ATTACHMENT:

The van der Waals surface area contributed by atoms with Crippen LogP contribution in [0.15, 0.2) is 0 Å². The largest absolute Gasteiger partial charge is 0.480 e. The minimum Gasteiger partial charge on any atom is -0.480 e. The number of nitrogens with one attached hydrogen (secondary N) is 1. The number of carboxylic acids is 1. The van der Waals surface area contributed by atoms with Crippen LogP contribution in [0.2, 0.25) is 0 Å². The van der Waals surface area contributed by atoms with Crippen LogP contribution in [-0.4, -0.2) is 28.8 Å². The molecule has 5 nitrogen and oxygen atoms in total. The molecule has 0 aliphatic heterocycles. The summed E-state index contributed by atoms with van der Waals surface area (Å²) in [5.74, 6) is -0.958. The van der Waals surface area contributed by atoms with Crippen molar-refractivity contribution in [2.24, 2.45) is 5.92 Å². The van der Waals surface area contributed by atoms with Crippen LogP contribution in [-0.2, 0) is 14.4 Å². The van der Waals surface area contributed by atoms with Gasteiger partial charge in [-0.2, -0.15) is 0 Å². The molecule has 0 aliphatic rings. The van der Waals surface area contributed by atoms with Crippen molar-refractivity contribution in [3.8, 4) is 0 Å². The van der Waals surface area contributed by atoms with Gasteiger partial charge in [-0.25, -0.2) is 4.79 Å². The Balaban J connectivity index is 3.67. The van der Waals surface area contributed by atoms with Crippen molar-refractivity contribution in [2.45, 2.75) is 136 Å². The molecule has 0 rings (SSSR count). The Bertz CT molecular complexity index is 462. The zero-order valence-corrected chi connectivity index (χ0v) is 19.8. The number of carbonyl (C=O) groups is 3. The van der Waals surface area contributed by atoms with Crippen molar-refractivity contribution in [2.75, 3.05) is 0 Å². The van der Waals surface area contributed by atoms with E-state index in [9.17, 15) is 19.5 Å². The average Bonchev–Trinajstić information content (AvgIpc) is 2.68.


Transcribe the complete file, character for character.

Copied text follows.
The van der Waals surface area contributed by atoms with Crippen LogP contribution in [0.15, 0.2) is 0 Å². The largest absolute Gasteiger partial charge is 0.480 e. The minimum Gasteiger partial charge on any atom is -0.480 e. The number of nitrogens with one attached hydrogen (secondary N) is 1. The number of carboxylic acids is 1. The van der Waals surface area contributed by atoms with Crippen LogP contribution in [0.2, 0.25) is 0 Å². The van der Waals surface area contributed by atoms with Crippen LogP contribution in [-0.4, -0.2) is 28.8 Å². The molecule has 5 nitrogen and oxygen atoms in total. The molecule has 0 aliphatic heterocycles. The summed E-state index contributed by atoms with van der Waals surface area (Å²) in [5.74, 6) is -0.958. The van der Waals surface area contributed by atoms with Crippen molar-refractivity contribution in [2.24, 2.45) is 5.92 Å². The van der Waals surface area contributed by atoms with Crippen LogP contribution in [-0.2, 0) is 14.4 Å². The van der Waals surface area contributed by atoms with Gasteiger partial charge in [-0.2, -0.15) is 0 Å². The molecule has 0 aliphatic rings. The van der Waals surface area contributed by atoms with Crippen molar-refractivity contribution in [3.8, 4) is 0 Å². The van der Waals surface area contributed by atoms with Gasteiger partial charge in [-0.25, -0.2) is 4.79 Å². The Balaban J connectivity index is 3.67. The van der Waals surface area contributed by atoms with Crippen molar-refractivity contribution in [2.45, 2.75) is 136 Å². The molecule has 0 rings (SSSR count). The Bertz CT molecular complexity index is 462. The zero-order valence-corrected chi connectivity index (χ0v) is 19.8. The number of carbonyl (C=O) groups is 3. The van der Waals surface area contributed by atoms with Crippen molar-refractivity contribution in [2.75, 3.05) is 0 Å². The van der Waals surface area contributed by atoms with E-state index in [9.17, 15) is 19.5 Å². The average Bonchev–Trinajstić information content (AvgIpc) is 2.68.